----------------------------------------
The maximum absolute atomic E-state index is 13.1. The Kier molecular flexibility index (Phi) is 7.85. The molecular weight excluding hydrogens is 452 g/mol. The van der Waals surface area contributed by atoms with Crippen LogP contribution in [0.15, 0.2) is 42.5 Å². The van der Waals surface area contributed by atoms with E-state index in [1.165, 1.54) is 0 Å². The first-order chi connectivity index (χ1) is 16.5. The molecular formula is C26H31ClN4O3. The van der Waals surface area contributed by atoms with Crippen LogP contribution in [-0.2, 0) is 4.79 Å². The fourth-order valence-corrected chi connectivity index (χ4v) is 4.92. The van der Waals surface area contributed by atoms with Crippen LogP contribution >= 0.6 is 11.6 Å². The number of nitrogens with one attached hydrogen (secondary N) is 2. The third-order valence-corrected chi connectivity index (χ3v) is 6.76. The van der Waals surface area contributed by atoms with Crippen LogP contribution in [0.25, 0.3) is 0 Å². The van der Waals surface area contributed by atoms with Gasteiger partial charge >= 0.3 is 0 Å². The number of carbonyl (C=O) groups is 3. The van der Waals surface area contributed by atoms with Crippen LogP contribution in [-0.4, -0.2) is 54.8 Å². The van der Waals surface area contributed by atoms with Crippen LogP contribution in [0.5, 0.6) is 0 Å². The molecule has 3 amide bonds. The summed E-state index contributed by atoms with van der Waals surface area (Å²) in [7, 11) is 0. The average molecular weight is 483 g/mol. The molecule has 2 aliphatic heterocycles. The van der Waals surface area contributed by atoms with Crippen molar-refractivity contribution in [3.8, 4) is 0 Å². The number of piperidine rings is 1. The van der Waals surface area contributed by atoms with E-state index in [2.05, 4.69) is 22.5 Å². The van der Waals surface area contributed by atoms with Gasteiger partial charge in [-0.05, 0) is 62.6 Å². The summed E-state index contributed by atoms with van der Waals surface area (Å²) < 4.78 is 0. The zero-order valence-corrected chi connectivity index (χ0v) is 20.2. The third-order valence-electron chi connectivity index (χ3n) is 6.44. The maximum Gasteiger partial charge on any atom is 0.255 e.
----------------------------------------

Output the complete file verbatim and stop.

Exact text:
The maximum absolute atomic E-state index is 13.1. The Kier molecular flexibility index (Phi) is 7.85. The molecular weight excluding hydrogens is 452 g/mol. The van der Waals surface area contributed by atoms with Crippen LogP contribution in [0.15, 0.2) is 42.5 Å². The van der Waals surface area contributed by atoms with E-state index in [1.165, 1.54) is 0 Å². The first-order chi connectivity index (χ1) is 16.5. The molecular formula is C26H31ClN4O3. The van der Waals surface area contributed by atoms with Crippen LogP contribution in [-0.2, 0) is 4.79 Å². The fourth-order valence-corrected chi connectivity index (χ4v) is 4.92. The van der Waals surface area contributed by atoms with Crippen LogP contribution >= 0.6 is 11.6 Å². The number of nitrogens with one attached hydrogen (secondary N) is 2. The third-order valence-corrected chi connectivity index (χ3v) is 6.76. The van der Waals surface area contributed by atoms with Crippen LogP contribution in [0.25, 0.3) is 0 Å². The van der Waals surface area contributed by atoms with Gasteiger partial charge >= 0.3 is 0 Å². The number of carbonyl (C=O) groups is 3. The van der Waals surface area contributed by atoms with Crippen LogP contribution in [-0.4, -0.2) is 54.8 Å². The van der Waals surface area contributed by atoms with Crippen LogP contribution in [0.5, 0.6) is 0 Å². The molecule has 3 amide bonds. The summed E-state index contributed by atoms with van der Waals surface area (Å²) in [7, 11) is 0. The average molecular weight is 483 g/mol. The molecule has 2 aliphatic heterocycles. The van der Waals surface area contributed by atoms with Crippen molar-refractivity contribution in [3.8, 4) is 0 Å². The number of piperidine rings is 1. The van der Waals surface area contributed by atoms with E-state index in [2.05, 4.69) is 22.5 Å². The van der Waals surface area contributed by atoms with Gasteiger partial charge in [-0.05, 0) is 62.6 Å². The summed E-state index contributed by atoms with van der Waals surface area (Å²) < 4.78 is 0. The zero-order valence-corrected chi connectivity index (χ0v) is 20.2. The third-order valence-electron chi connectivity index (χ3n) is 6.44. The maximum Gasteiger partial charge on any atom is 0.255 e.